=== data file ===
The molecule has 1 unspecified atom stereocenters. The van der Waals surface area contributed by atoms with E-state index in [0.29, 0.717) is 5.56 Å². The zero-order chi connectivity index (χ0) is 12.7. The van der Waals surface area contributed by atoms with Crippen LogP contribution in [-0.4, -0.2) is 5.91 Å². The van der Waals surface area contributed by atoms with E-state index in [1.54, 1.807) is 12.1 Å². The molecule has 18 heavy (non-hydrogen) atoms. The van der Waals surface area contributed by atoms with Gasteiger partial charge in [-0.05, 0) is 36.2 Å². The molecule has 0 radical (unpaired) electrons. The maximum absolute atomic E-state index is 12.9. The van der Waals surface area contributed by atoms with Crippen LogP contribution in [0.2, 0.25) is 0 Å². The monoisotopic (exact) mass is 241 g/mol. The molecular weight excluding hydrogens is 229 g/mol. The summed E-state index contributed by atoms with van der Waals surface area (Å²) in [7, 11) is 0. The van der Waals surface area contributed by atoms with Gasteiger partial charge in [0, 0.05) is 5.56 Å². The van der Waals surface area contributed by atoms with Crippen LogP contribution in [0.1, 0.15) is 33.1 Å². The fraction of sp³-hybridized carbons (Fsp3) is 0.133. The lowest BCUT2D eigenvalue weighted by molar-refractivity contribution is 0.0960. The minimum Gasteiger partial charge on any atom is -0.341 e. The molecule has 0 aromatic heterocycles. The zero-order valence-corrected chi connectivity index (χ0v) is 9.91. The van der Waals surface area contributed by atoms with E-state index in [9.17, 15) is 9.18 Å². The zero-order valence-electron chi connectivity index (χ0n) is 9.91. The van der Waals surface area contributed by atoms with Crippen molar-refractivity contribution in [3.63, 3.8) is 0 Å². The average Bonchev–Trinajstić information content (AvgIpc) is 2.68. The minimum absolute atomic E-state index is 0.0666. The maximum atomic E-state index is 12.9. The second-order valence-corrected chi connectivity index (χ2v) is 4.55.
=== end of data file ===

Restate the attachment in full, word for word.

The molecule has 1 unspecified atom stereocenters. The van der Waals surface area contributed by atoms with E-state index in [0.29, 0.717) is 5.56 Å². The zero-order chi connectivity index (χ0) is 12.7. The van der Waals surface area contributed by atoms with Crippen LogP contribution in [-0.4, -0.2) is 5.91 Å². The van der Waals surface area contributed by atoms with E-state index in [1.54, 1.807) is 12.1 Å². The molecule has 18 heavy (non-hydrogen) atoms. The van der Waals surface area contributed by atoms with Gasteiger partial charge in [-0.05, 0) is 36.2 Å². The molecule has 0 radical (unpaired) electrons. The maximum absolute atomic E-state index is 12.9. The van der Waals surface area contributed by atoms with Crippen LogP contribution in [0.2, 0.25) is 0 Å². The monoisotopic (exact) mass is 241 g/mol. The molecular weight excluding hydrogens is 229 g/mol. The summed E-state index contributed by atoms with van der Waals surface area (Å²) in [7, 11) is 0. The van der Waals surface area contributed by atoms with Gasteiger partial charge in [0, 0.05) is 5.56 Å². The van der Waals surface area contributed by atoms with Crippen LogP contribution in [0.1, 0.15) is 33.1 Å². The fraction of sp³-hybridized carbons (Fsp3) is 0.133. The lowest BCUT2D eigenvalue weighted by molar-refractivity contribution is 0.0960. The minimum Gasteiger partial charge on any atom is -0.341 e. The molecule has 0 aromatic heterocycles. The zero-order valence-corrected chi connectivity index (χ0v) is 9.91. The van der Waals surface area contributed by atoms with E-state index in [9.17, 15) is 9.18 Å². The zero-order valence-electron chi connectivity index (χ0n) is 9.91. The van der Waals surface area contributed by atoms with Crippen molar-refractivity contribution in [3.63, 3.8) is 0 Å². The average Bonchev–Trinajstić information content (AvgIpc) is 2.68. The minimum absolute atomic E-state index is 0.0666. The maximum atomic E-state index is 12.9. The second-order valence-corrected chi connectivity index (χ2v) is 4.55.